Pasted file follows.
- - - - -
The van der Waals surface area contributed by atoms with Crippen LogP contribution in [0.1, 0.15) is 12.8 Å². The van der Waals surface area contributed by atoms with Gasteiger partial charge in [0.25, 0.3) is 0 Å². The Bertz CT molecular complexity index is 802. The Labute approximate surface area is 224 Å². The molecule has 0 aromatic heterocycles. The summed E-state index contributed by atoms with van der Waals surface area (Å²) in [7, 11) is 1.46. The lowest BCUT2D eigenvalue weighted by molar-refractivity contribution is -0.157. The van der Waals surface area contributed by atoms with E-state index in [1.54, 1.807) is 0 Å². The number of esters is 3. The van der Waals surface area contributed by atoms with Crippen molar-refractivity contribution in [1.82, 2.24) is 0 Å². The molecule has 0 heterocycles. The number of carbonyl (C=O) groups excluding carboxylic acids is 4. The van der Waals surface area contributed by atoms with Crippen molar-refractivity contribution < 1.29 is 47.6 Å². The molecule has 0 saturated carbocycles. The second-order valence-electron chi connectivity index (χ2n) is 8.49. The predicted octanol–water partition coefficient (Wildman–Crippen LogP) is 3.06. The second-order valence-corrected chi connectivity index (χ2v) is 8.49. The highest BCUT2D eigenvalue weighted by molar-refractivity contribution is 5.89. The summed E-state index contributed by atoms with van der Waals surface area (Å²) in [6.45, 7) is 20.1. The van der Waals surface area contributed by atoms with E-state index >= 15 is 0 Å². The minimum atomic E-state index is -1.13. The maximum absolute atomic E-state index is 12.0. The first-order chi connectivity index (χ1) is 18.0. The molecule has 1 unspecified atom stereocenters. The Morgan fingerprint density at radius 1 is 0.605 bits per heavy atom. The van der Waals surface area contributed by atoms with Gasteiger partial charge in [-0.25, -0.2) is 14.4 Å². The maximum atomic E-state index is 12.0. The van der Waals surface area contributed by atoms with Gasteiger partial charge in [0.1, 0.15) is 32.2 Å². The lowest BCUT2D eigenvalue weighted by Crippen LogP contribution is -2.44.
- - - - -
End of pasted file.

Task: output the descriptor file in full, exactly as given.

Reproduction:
The van der Waals surface area contributed by atoms with Crippen LogP contribution in [0.1, 0.15) is 12.8 Å². The van der Waals surface area contributed by atoms with Gasteiger partial charge in [0.25, 0.3) is 0 Å². The Bertz CT molecular complexity index is 802. The Labute approximate surface area is 224 Å². The molecule has 0 aromatic heterocycles. The summed E-state index contributed by atoms with van der Waals surface area (Å²) in [7, 11) is 1.46. The lowest BCUT2D eigenvalue weighted by molar-refractivity contribution is -0.157. The van der Waals surface area contributed by atoms with E-state index in [1.54, 1.807) is 0 Å². The number of esters is 3. The van der Waals surface area contributed by atoms with Crippen molar-refractivity contribution in [1.82, 2.24) is 0 Å². The molecule has 0 heterocycles. The number of carbonyl (C=O) groups excluding carboxylic acids is 4. The van der Waals surface area contributed by atoms with Crippen molar-refractivity contribution < 1.29 is 47.6 Å². The molecule has 0 saturated carbocycles. The second-order valence-electron chi connectivity index (χ2n) is 8.49. The predicted octanol–water partition coefficient (Wildman–Crippen LogP) is 3.06. The second-order valence-corrected chi connectivity index (χ2v) is 8.49. The highest BCUT2D eigenvalue weighted by molar-refractivity contribution is 5.89. The summed E-state index contributed by atoms with van der Waals surface area (Å²) in [6.45, 7) is 20.1. The van der Waals surface area contributed by atoms with E-state index >= 15 is 0 Å². The minimum atomic E-state index is -1.13. The maximum absolute atomic E-state index is 12.0. The first-order chi connectivity index (χ1) is 18.0. The molecule has 1 unspecified atom stereocenters. The Morgan fingerprint density at radius 1 is 0.605 bits per heavy atom. The van der Waals surface area contributed by atoms with Gasteiger partial charge in [-0.25, -0.2) is 14.4 Å². The maximum atomic E-state index is 12.0. The van der Waals surface area contributed by atoms with Gasteiger partial charge in [0.1, 0.15) is 32.2 Å². The lowest BCUT2D eigenvalue weighted by Crippen LogP contribution is -2.44.